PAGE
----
If we want to know firsthand the grandeur of life, we need to stop and survey the spot in which we are standing. It is not further down the road. We are knee-deep in it right now! If it doesn’t look so grand from our vantage point, it is just because our negative perceptions are casting a dark cloud over it. We need a way to focus on the present moment without the overlay of negativity. We need a way to circumnavigate the ego. One way is through the practice of mindfulness, the observation of thought.
When we practice mindfulness, we observe our thoughts from the perspective of an outsider. We watch our minds run their little games without getting attached to the outcomes. Come what may, we can never be completely swept away by our thoughts as long as we are watching them. Mindfulness is a powerful exercise in becoming present. If we never sought to anchor ourselves in the present by any other means besides it, we would make great strides.
A twist on mindfulness is what I call the camera view. When we practice the camera view, we imagine ourselves from the lens of a camera. It is like people-watching at the mall, but now we are watching ourselves.
The exercise need not be anything intensive; we simply have a sense of our expressions and movements. In the process of watching our expressions, we gain awareness of the thoughts that are behind them. The exercise may sound involved, but actually, it is quite easy to maintain while engaged in other activities. For example, while I am typing these words, I have a sense of my eyes as they are watching the screen. I am aware that I am biting my lip. Yet my awareness does not distract me from the task of writing. In fact, it helps me to concentrate on it because I am less likely to get lost in a passing thought.
There are actually many practices to help train our minds to become present. Most of them entail some form of meditation. In the West, Mindfulness and Transcendental meditation are very popular. But our practice does not have to be anything so formal. In The Power of Now, Eckhart Tolle describes some less than formal ways to silence the mind and enter into a state of presence.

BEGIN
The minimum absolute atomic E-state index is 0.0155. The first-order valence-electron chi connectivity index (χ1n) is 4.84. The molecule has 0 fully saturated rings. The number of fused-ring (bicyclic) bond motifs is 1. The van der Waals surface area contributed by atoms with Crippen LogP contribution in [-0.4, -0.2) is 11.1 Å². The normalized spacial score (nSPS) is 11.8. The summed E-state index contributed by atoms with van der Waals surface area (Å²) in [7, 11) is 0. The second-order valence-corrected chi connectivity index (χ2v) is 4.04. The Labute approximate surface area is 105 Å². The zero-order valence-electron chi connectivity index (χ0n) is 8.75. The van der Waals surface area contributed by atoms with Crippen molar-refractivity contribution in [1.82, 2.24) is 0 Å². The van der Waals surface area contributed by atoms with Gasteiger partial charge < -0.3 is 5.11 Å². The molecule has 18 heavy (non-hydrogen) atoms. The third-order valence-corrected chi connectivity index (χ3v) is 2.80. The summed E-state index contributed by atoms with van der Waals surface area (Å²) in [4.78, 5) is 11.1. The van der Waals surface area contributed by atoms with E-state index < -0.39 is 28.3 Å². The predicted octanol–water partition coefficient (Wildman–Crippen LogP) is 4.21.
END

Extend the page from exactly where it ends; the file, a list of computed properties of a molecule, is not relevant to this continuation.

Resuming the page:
One such way is to direct our focus into the body and try to feel the subtle energy that pervades it. The hands are a good place to start. We simply close our eyes and see what we can learn by putting our attention on them. Can we detect any sensation? Any stress or stiffness? Can we feel the tips of our fingertips? If we hold this focus for several minutes, we will likely become aware of a tingling sensation in our hands. This is the subtle energy that emanates from the soul. Focusing on it brings about a state of deep presence.
Another exercise that Tolle describes is to become aware of the formless. The formless is silence. It is also space. But the Mechanical Mind does not pay much attention to either because it cannot make them into anything. It cannot make them into an identity for itself nor can it make them into a problem. It cannot create more time out of them either, which is to say, more past and future. Because the formless evades the ego, it offers us an exit out of it. By putting our attention on silence or empty space, our minds become still.
Give it a try. Can you put your attention on the silence that exists behind the sounds that you hear? Can you give more attention to the empty space in a room than on the objects that occupy it? Hold your attention on the formless until the nothingness of it becomes profound. This is a portal into presence, a chance for a close encounter with your soul.
Whichever door we choose to use to enter into presence, we bring along the awareness of the soul. We offer it a front-row seat to the world around us. It is touched by the people we talk to. It is moved by the sorrow we see. It is elevated to great heights when we give nature our full attention. In fact, when we give the soul a view of our world, we are no longer viewing it as the Mechanical Mind; we are viewing it as the soul itself. The soul is, after all, our deeper self. It just takes becoming present to become aware of it.
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